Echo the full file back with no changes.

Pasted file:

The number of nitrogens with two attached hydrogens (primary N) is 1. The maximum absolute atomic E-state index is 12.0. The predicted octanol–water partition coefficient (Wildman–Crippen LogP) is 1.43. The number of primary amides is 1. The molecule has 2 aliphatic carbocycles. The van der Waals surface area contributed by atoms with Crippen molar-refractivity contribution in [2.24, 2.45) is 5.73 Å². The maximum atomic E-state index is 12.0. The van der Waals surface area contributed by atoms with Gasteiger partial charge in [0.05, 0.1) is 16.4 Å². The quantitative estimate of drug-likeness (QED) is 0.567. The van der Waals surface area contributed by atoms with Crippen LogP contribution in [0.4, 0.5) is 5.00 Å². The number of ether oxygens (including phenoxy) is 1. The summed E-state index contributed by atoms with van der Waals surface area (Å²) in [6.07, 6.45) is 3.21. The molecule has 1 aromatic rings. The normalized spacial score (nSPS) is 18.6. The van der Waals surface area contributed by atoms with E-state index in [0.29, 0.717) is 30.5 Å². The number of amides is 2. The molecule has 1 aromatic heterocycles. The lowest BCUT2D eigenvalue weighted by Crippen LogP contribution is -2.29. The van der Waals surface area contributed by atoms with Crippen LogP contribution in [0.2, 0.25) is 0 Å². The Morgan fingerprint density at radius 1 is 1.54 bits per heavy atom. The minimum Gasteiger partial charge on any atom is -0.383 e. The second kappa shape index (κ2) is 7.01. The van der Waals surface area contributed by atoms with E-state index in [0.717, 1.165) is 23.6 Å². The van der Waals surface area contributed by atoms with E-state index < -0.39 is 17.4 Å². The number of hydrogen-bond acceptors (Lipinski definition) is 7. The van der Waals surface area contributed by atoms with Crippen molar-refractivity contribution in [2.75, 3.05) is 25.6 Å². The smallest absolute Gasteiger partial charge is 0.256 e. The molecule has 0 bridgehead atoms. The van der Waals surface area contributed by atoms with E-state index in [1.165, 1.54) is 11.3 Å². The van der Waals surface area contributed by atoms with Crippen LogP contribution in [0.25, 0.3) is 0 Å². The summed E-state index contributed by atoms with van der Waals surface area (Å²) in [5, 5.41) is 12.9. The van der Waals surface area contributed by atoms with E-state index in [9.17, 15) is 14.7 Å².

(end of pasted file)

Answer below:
The number of nitrogens with two attached hydrogens (primary N) is 1. The maximum absolute atomic E-state index is 12.0. The predicted octanol–water partition coefficient (Wildman–Crippen LogP) is 1.43. The number of primary amides is 1. The molecule has 2 aliphatic carbocycles. The van der Waals surface area contributed by atoms with Crippen molar-refractivity contribution in [2.24, 2.45) is 5.73 Å². The maximum atomic E-state index is 12.0. The van der Waals surface area contributed by atoms with Gasteiger partial charge in [0.05, 0.1) is 16.4 Å². The quantitative estimate of drug-likeness (QED) is 0.567. The van der Waals surface area contributed by atoms with Crippen LogP contribution in [0.4, 0.5) is 5.00 Å². The number of ether oxygens (including phenoxy) is 1. The summed E-state index contributed by atoms with van der Waals surface area (Å²) in [6.07, 6.45) is 3.21. The molecule has 1 aromatic rings. The normalized spacial score (nSPS) is 18.6. The van der Waals surface area contributed by atoms with E-state index in [0.29, 0.717) is 30.5 Å². The number of amides is 2. The molecule has 1 aromatic heterocycles. The lowest BCUT2D eigenvalue weighted by Crippen LogP contribution is -2.29. The van der Waals surface area contributed by atoms with Crippen LogP contribution in [0.2, 0.25) is 0 Å². The Morgan fingerprint density at radius 1 is 1.54 bits per heavy atom. The minimum Gasteiger partial charge on any atom is -0.383 e. The second kappa shape index (κ2) is 7.01. The van der Waals surface area contributed by atoms with E-state index in [0.717, 1.165) is 23.6 Å². The van der Waals surface area contributed by atoms with E-state index < -0.39 is 17.4 Å². The number of hydrogen-bond acceptors (Lipinski definition) is 7. The van der Waals surface area contributed by atoms with Crippen molar-refractivity contribution in [2.75, 3.05) is 25.6 Å². The smallest absolute Gasteiger partial charge is 0.256 e. The molecule has 0 bridgehead atoms. The van der Waals surface area contributed by atoms with E-state index in [1.165, 1.54) is 11.3 Å². The van der Waals surface area contributed by atoms with Crippen LogP contribution in [0.25, 0.3) is 0 Å². The summed E-state index contributed by atoms with van der Waals surface area (Å²) in [5, 5.41) is 12.9. The van der Waals surface area contributed by atoms with E-state index in [9.17, 15) is 14.7 Å².